CHN’s latest Human Needs Report: Detailing the COVID-19 relief package, and 2021 appropriations


December 23, 2020

CHN just released another edition of the Human Needs Report. Read on for the latest about the COVID relief and full-year funding legislation from Congress, and President Trump’s objections on the package. To download a PDF of the report, click here.

In This Edition

Between March 27, when Congress enacted the CARES Act in response to the pandemic, and December 21, when Congress finally passed more relief, the coronavirus death toll rose from nearly 1,300 to over 320,000, with over 18 million confirmed U.S. cases. By the end of December, at least 12 million more workers will lose unemployment benefits and the moratorium on evictions will expire, threatening millions of families, if the new bill is not signed into law. But the day after Congress acted, President Trump surprised many by calling the bill a “disgrace” and objecting to a number of provisions. READ MORE »

One of the biggest sticking points in the extremely prolonged negotiations over COVID relief, the final bill included a one-time Economic Impact payment of $600 per adult and child in households. Unlike the previous $1,200 payment, this version would not deny payments to citizens or green-card holders if their spouse or other household member were undocumented. President Trump denounced this part of the COVID relief bill, because he wants $2,000 per adult payments and opposes including the mixed status families. READ MORE »

Anti-hunger advocates had pressed for a 15 percent increase in Supplemental Nutrition Assistance Program (SNAP/formerly called food stamps) maximum benefits since the onset of the pandemic. Although some increases in SNAP were provided earlier, this basic increase was not agreed to until this new package, which provides it for six months. The bill also excludes unemployment benefits from being counted as income in determining SNAP benefits and eligibility, and allows income-eligible college students to qualify for SNAP. READ MORE »

About 14 million people will see their last unemployment check on December 26 if the current benefits are not extended.
The pandemic has made it clear that even minimum economic security depends both on access to adequate unemployment benefits and access to paid leave. This bill does provide a tax credit for employers who do provide paid leave, butwithout the requirement for employers to do so. Extending required paid leave for 3 months would cost only $1.8 billion. READ MORE »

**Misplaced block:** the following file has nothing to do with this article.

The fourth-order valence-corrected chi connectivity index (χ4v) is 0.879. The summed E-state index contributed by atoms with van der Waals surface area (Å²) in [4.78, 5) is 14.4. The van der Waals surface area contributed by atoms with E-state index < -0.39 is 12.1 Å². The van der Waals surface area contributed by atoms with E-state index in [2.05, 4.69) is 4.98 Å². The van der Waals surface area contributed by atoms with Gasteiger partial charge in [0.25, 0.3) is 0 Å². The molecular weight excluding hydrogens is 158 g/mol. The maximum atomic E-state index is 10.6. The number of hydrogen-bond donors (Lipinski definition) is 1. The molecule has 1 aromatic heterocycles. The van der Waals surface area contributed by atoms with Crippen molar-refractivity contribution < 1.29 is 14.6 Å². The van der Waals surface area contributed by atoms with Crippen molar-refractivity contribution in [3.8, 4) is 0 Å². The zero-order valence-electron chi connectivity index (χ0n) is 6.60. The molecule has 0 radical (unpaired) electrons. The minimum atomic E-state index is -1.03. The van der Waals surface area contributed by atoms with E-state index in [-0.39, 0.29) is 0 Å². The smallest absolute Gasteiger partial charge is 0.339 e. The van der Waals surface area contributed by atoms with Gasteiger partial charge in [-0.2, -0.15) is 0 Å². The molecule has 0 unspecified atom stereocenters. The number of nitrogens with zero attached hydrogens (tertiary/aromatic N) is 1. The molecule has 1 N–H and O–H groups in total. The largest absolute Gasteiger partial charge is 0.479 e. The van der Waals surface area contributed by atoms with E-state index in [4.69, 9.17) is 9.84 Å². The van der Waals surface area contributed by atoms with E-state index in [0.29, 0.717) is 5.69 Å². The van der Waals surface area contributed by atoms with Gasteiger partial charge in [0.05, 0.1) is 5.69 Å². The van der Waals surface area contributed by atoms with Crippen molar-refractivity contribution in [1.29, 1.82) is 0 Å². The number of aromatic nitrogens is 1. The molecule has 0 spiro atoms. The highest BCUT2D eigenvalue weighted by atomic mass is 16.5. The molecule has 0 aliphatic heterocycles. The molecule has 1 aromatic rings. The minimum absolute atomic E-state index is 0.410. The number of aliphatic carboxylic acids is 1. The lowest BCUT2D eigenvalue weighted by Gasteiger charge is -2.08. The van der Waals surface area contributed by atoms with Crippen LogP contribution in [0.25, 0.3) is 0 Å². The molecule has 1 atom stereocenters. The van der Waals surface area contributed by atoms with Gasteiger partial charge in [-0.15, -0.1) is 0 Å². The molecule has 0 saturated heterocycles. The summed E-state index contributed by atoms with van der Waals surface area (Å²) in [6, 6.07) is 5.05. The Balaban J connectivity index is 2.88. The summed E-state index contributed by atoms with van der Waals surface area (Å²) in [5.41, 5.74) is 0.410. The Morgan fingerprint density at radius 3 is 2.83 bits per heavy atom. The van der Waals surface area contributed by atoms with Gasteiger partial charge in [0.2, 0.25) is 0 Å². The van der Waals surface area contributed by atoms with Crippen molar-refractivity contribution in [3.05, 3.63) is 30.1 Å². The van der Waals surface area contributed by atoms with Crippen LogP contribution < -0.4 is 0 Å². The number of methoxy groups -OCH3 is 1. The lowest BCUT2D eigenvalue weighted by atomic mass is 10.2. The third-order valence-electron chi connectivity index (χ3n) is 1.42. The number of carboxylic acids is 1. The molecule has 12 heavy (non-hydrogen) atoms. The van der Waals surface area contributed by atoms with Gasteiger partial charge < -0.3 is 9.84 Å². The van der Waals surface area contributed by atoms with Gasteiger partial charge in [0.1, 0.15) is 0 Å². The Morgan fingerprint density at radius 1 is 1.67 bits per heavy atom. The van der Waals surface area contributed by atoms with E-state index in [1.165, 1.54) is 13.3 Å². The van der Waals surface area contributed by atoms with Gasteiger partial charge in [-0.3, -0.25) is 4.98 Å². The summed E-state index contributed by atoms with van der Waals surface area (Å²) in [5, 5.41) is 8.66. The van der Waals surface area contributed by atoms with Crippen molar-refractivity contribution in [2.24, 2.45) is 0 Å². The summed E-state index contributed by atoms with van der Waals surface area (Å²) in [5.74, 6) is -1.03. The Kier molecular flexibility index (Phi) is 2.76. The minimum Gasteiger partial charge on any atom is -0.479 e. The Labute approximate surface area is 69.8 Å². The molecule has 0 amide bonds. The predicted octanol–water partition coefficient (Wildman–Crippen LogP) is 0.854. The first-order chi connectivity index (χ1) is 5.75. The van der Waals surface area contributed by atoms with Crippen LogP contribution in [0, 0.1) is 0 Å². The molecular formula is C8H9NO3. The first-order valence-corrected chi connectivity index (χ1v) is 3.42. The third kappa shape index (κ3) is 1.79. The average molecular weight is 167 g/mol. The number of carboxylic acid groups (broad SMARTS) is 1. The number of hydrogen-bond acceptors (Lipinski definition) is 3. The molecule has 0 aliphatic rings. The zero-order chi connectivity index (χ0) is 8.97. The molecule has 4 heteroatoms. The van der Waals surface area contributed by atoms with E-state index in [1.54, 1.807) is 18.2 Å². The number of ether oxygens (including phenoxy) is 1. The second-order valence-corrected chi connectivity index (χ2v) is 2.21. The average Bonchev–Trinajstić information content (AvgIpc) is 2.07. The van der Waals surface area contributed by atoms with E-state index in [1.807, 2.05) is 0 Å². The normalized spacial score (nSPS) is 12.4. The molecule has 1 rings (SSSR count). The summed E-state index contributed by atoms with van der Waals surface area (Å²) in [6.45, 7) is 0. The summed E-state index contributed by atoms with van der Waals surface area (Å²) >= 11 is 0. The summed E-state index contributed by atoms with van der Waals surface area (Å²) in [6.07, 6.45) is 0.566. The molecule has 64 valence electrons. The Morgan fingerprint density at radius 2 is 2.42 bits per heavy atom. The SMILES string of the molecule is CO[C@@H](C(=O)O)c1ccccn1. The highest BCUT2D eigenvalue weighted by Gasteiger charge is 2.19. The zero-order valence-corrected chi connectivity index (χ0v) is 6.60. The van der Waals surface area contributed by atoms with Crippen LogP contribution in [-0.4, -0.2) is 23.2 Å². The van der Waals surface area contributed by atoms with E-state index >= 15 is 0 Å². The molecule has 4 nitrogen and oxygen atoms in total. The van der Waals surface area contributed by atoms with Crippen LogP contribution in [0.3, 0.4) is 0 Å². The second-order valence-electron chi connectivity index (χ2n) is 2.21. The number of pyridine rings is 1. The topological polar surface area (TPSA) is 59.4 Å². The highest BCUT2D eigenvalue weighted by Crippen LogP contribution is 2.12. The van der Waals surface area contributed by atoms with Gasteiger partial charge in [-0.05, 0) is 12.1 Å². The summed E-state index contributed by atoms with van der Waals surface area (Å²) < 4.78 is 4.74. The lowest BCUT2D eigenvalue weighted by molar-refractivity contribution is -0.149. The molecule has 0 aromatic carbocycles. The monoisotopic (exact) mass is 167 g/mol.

The moratorium on evictions imposed by the Centers for Disease Control expires at the end of December. The COVID relief bill would extend the moratorium through the end of January. Significantly, the bill also provides $25 billion in emergency rental assistance, long sought by housing advocates who recognize that whenever the eviction ban ends, tenants who have accumulated one or more months of back rent will be unable to pay. READ MORE »

One new provision contained within the 5,500-page bill not directly connected to COVID relief would limit surprise medical billing starting in 2022. The legislation will prevent patients from being billed large amounts from health care providers not in their insurance network whose services were used in the course of treatment. READ MORE »

One of the biggest disappointments in the COVID relief package is the inability to include more help to states, localities, territories and tribes. Governments across the country have experienced large revenue shortfalls and have laid off about 1.3 million workers since the pandemic began. These workers include educators, public health and safety workers, unemployment insurance administrators, sanitation and transportation personnel, among others. READ MORE »

Child care providers have struggled during the pandemic as parents lost jobs or had to work at home. Child care experts have estimated that $50 billion would be needed to help providers return to a sustainable funding level. The COVID relief package provides $10 billion in emergency funding that states can use to make child care more affordable to parents, assist child care providers, and allow for targeted assistance for families of frontline essential workers. READ MORE »

Low-income earners and people with student loan debt will benefit from the $900 billion COVID-19 relief package passed late Sunday night, as will corporations who will benefit from a bevy of deductions, some new, some extensions of existing deductions. READ MORE »